Case Study: 3D Printing is on the Highway to the Comfort Zone


The history of the Oberle shoe company began more than 150 years ago. In 1859, the great-great grandfather of Oberle’s current General Manager, Achim Oberle, opened a cobbler’s shop in Ettenheim that made shoes for customers in town and the surrounding areas. In 2006, the company began specializing in “Healthy Shoes.” And today, it’s recognized as a leader in the orthopedic footwear technology space. The company saves a lot of time and money by using the German RepRap X350pro 3D printer.


Oberle – Gesunde Schuhe is a specialty manufacturer that develops products for everything associated with legs, feet, and/or extremities. Behind its products is a highly technical process. The so-called 3D posture analysis (which involves 3D measurements of whole body posture), as well as the 3D walking analysis (which measures gait, body angles, and forces), have long been standard procedures for this company. To stay on the cutting edge of the industry, Oberle – Gesunde Schuhe must continuously employ state-of-the-art technologies as they become available.


Years ago, the foot was modeled by first creating a plaster of it. This plaster imprint was then filled with foam to create a “positive” of the foot to be used as a shoe last, which models the shape of the foot and is used to construct the shoe. However, Mr. Oberle was allergic to the foam, so an alternative method was needed. At that time, 3D scanning was able to produce 3D measurements of the foot, which would then be sent to a contractor who would mill a shoe last from wood. While this provided a solution to the foam lasts, Mr. Oberle felt that outsourcing the production of wooden lasts was an unnecessary step in the process, especially when lead times could be long. Achim Oberle, who was already familiar with 3D printing, began looking for a way to make this technology work for his business. This is when he decided to start creating the lasts in-house with a 3D printer.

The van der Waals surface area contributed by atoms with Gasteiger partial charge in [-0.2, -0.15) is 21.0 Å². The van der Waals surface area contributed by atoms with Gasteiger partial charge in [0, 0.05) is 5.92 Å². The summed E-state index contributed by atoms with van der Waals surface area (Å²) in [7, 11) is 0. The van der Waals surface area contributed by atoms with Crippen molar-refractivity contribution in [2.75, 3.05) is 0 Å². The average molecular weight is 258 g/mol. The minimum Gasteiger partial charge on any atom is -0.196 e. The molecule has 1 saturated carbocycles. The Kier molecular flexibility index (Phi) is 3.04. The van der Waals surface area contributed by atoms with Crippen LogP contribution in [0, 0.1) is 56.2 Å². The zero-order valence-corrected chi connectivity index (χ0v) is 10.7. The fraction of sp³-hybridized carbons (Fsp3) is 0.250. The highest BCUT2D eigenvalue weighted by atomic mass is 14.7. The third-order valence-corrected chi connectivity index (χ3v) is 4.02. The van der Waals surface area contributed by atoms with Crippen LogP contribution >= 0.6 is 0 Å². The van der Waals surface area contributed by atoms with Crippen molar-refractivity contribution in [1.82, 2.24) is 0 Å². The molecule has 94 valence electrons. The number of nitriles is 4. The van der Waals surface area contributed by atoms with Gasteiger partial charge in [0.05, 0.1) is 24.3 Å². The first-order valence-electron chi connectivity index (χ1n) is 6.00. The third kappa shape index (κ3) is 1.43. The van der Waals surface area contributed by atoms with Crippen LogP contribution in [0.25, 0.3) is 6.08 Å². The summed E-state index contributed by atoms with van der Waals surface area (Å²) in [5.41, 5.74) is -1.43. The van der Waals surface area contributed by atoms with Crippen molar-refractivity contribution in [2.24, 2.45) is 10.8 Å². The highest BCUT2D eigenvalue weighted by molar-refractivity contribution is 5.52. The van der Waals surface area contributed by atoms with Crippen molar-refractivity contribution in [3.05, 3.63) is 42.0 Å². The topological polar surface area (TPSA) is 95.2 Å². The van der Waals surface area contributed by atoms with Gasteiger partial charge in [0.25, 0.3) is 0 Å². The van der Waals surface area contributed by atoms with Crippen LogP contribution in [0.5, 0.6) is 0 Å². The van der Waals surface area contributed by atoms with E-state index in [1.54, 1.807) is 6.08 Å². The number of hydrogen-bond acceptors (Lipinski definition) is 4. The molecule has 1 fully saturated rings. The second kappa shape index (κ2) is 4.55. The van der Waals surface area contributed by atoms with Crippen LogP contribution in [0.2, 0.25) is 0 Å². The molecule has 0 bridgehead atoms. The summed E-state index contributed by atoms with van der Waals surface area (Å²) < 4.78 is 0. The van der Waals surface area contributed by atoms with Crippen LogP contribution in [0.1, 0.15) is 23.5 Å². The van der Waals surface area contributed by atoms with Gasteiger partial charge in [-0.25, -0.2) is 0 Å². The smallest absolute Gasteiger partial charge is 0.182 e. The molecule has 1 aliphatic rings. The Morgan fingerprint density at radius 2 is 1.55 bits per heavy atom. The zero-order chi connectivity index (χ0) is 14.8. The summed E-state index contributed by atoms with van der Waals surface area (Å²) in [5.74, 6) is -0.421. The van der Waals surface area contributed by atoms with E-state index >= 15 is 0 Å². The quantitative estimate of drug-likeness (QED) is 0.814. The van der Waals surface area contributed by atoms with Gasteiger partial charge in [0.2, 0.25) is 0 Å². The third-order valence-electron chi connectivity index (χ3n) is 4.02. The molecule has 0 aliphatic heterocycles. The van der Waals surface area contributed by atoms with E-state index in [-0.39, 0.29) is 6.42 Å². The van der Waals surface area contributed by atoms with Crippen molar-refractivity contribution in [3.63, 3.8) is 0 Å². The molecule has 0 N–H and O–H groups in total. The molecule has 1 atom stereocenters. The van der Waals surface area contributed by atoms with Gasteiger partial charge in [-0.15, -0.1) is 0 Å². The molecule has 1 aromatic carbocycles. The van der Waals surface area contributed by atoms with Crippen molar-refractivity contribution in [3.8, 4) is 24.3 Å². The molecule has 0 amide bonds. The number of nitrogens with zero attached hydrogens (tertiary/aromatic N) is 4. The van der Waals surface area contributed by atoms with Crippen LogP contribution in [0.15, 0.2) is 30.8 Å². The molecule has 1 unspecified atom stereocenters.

Recommendations from friends and business contacts led Oberle to the purchase of the German RepRap X350pro. The X350pro has been in operation since September 2016 and is used by the company on a daily basis.


“The main advantage is that we can work considerably faster,” raves Mr. Oberle. “Even the foot shell can be produced with a 3D printer. This foot shell is used to verify that the earlier 3D scan is a perfect fit. Clear plastic makes this easier. Once the shape fits perfectly, the final product can be printed. Adjustments are fast and easy, and so are fittings. With 3D printing, the first fitting can be done in as little as an hour!”


Cost-savings are another important advantage offered by the use of 3D printing. Since this production method generates no waste at all, the new process is considerably more cost-effective for the company than the previous method. Initially, the company used German RepRap PLA material, but soon switched to PET-G filament. PET-G is odorless during processing, and its good viscosity allows for high printing speeds.


The German RepRap X350pro 3D printer has already become a regular tool and an integral part of the daily workflow. The 3D printer often runs throughout the night, and the company is considering the purchase of a second machine to manage its increasing order volume.


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